3). For all observations, estimate as exactly as possible (within 5 m) the perpendicular distance in meters of the birds from the transect line even though you will probably observe the bird at an acute angle relative to the transect line, and record this distance on the data sheet by species and by serially numbered observation.
4). It is essential that no bird directly on the transect line be missed.
5). If a bird is not seen until it flies, the observed perpendicular distance is from the point from which it flew.
6). Birds flying over the tract are not to be counted unless they land. Then the perpendicular distance to the transect line is that point.
7). An exception to the above rule applies to swallows, nighthawks, upland sandpipers, and harriers that are often observed over the plot but never come to rest. In these cases, estimate a distance from the transect line for each observation based on an "average" distance during the period of observation.
8). No bird can be counted twice. Disregard all subsequent sightings of a known individual after the first.
9). It is not necessary to differentiate between right and left sides of the transects. All observations are simply in terms of perpendicular distance from the transect line.
10). It is also not necessary to note at which point along the linear reach of the transect a particular observation is made.
11). All birds within the treatment are to be counted. There is no fixed width. Birds beyond the boundaries of the treatment are not to be counted. There are regions of transects that come relatively close to a treatment boundary (e.g., the south end of the transect in D-1), so be alert for the location of mowed strips between treatments.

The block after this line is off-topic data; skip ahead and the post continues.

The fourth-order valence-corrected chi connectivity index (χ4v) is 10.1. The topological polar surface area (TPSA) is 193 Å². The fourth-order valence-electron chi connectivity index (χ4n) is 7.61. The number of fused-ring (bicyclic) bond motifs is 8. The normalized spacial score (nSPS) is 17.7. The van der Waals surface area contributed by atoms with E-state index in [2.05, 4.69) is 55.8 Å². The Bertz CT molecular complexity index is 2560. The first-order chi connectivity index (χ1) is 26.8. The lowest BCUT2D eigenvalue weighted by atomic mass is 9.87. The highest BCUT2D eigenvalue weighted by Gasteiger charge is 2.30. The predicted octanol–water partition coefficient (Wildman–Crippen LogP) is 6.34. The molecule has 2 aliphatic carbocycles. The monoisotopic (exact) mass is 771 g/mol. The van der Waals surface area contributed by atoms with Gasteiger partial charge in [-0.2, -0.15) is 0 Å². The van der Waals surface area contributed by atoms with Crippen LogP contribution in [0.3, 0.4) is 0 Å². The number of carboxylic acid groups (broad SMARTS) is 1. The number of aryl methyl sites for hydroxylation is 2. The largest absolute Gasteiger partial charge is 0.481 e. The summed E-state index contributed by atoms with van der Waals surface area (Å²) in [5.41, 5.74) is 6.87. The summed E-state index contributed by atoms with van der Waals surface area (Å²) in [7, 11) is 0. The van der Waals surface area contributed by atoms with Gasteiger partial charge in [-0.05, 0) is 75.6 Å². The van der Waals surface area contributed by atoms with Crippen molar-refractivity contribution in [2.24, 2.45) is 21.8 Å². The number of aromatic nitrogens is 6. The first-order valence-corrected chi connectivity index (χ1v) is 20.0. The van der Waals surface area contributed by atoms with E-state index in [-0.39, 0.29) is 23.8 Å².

12). It would facilitate the estimation of distances from the transect if fixed objects, such as trees, shrubs and rock outcrops along the transect route are actually measured in terms of their perpendicular distance from the transect. Since some of these are used as perches, they give an exact measure of distance. They will also serve to reinforce the observer's ability to estimate perpendicular distance as he/she progresses along the transect.
Form of Data Output:
Estimates of absolute densities from this method require the enumeration of at least 40 observations per transect. Observations can be grouped by habitat type within each treatment (e.g., grassland, Cornus thickets, stream bottoms, etc.) or they could be grouped by guild to attain the 40 observations minimum and thus permit comparisons in terms of absolute densities between treatments, seasons, years, and with similar data in other locations. Since the method of data collection on transects is similar and since each transect is of similar length, relative density comparisons in terms of birds/kilometer or relative frequencies can be made between treatments, seasons, and years.
Summary of All Changes Up to 1993:
1981: Transects were as presently located except no transect in N20B and there were transects in
N20C (now N01A), N20D (now part of N01B), N01C (now N02B), N01D (now part of
N01B), and N04C (now N04B).
1982: Transects in N20C (N01A) and N01C (N02B) were dropped, N20D was maintained in what is now N01B. N01D became the second transect in what is now N01B, and N04C transect was maintained in what is now N04B. N20B was added.
?: 004d became SA and transect was dropped.
Comments: Miscellaneous notes on the natural history of the bird sighting Time: If obsnum=1, the start and end times for the bird survey transect. All surveys were conducted in morning hours in the Central Timezone (CT). Time could be either Central Standard Time (CST) or Central Daylight Time (CDT) depending on the month of survey. In some cases, the end time was not recorded for the survey (End=????), but duration was set to be the average survey time for that transect in a given season. Duration: If obsnum=1, the duration of the bird survey transect in minutes. Observer: If obsnum=1, the name of the observer conducting the bird survey. Bird survey transects were conducted by four different observers over the 29-year period from 1981 to 2009: Elmer J. Finck (ca. 1981-1989, n = 430 surveys), John L. Zimmerman (ca. 1990-1997, n = 293 surveys), Christopher C. Smith (1998-2001, n = 105 surveys), and Brett K. Sandercock (2002-2009, n = 240 surveys). Metadata revised: 06/26/2016